At times like these, you've either got to go take a class, buy a book, or suffer through the agony of trying to figure it all out on your own. Well, I'd rather install Gentoo than take that last approach, and classes are just too expensive for a cheapskate like myself.

So I ordered a book, as I did when I was a kid and many times since (programmers love books - they stay up at night devising various devious ways to get more books) . Of course I had to get THE book, according to the reviews. Most of them went something like this: "Wow! You've gotta get this book! It is so awesome I can't believe it! I read it and now I can write cool apps and my girlfriend came back to me and I am going to run for president now and change the world with WPF because it totally ROCKS! Make Apps, not War!"

Right. So, we'll see if it's any good. I'll let you know.

P.S. - Stay tuned for next week when I will talk details about the sweet game we are going to use as our "experiment".

Friday, February 2, 2007

Windows Presentation Foundation and Games

Windows Presentation Foundation (WPF) blew me away the first time I saw a demo of it when I was at Microsoft. This is the biggest thing to happen to Windows UI since 1995. While making a pleasant UI with WinForms is about a gazillion times easier than with MFC, WPF makes WinForms look so boring. You know, like the PC man in the Apple commercials. Oops.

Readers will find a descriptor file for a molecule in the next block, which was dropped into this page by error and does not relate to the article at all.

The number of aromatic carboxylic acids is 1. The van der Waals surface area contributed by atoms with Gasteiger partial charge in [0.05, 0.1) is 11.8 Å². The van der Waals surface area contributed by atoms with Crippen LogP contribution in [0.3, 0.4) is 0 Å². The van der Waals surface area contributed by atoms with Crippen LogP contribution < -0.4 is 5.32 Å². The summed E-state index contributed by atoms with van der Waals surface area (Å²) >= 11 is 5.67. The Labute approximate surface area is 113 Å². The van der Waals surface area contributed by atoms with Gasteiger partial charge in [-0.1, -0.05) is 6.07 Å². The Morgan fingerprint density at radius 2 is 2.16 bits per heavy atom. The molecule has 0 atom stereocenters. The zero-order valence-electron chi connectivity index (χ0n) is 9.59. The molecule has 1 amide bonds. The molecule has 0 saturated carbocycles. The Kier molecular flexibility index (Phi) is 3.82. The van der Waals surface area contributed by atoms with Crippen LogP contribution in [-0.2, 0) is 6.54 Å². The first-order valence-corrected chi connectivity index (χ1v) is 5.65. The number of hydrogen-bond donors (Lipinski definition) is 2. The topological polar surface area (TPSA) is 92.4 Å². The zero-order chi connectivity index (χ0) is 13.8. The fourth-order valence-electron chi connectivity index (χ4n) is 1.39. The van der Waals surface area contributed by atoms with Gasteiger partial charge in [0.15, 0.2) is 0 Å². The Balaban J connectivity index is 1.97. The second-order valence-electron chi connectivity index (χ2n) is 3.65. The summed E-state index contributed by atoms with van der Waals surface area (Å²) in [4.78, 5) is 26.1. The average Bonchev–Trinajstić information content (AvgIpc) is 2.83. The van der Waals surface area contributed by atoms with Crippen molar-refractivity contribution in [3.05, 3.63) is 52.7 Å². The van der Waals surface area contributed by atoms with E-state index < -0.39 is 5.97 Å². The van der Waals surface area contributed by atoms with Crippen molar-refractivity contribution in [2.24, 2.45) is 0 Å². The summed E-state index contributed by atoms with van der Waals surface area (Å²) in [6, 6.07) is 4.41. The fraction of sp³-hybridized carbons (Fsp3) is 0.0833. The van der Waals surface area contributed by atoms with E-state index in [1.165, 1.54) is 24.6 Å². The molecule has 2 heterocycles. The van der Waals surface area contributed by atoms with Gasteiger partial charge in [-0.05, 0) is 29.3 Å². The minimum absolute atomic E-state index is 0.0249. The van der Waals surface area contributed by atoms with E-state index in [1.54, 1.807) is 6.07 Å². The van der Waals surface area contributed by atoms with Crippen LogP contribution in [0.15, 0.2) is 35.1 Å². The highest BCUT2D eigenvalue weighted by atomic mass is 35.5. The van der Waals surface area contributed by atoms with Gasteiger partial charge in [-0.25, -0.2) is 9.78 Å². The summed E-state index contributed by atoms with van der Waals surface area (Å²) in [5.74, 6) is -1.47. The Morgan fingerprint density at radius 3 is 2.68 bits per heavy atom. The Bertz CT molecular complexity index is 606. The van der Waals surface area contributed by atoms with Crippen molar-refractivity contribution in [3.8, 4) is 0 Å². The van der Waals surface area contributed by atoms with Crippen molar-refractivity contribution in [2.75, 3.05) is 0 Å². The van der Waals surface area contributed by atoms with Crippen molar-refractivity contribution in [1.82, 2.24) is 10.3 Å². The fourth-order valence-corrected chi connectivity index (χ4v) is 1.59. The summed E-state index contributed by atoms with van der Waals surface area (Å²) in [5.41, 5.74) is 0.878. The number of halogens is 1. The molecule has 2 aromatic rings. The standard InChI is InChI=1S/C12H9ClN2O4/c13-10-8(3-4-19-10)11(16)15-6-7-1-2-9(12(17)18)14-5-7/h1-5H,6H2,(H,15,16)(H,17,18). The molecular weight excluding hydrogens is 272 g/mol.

Not long after I learned about WPF, I came across a game by Mitch Walker called Mantis. Aside from a single blog entry and a sweet video, I haven't seen much else about the project since it was announced (and presumably shown at PDC 2005. If anybody has recent news, please do share. My guess is that he moved over to the XNA team at Microsoft and either abandoned the project or is in the process of porting it to the XNA framework.

Speaking of XNA, you might be wondering why this blog is not entitled "XNA Games" or something like that. For a while there was some buzz on the 'net about Windows Presentation Foundation being a potentially great platform for 2D/casual games. XNA sort of eclipsed all that. So why the heck would I want to try making a game using WPF instead?

I'll tell you.

WPF makes a beautiful UI, and blends it seamlessly with multimedia and 3D objects. Heck, you can even do particles. Plus, wherever you have WPF (in the .NET Framework 3.0 for XP, or preinstalled on Vista) you have Windows Communication Foundation (WCF). I'm absolutely drooling. WCF has built in P2P networking. Perfect for making your games reach out to the world.

Now throw in Newtonian for physics (source code here). Wow.

XNA? Well, UI is not it's strong point (font support is terrible, for example). Cool whiz-bang graphics are. And networking? No real-time goodness for you - bad llama! So it really comes down to the kind of game you want to make, and how you want to distribute it.

Join me as we explore the strengths and weaknesses of WPF. As for XNA... maybe next time.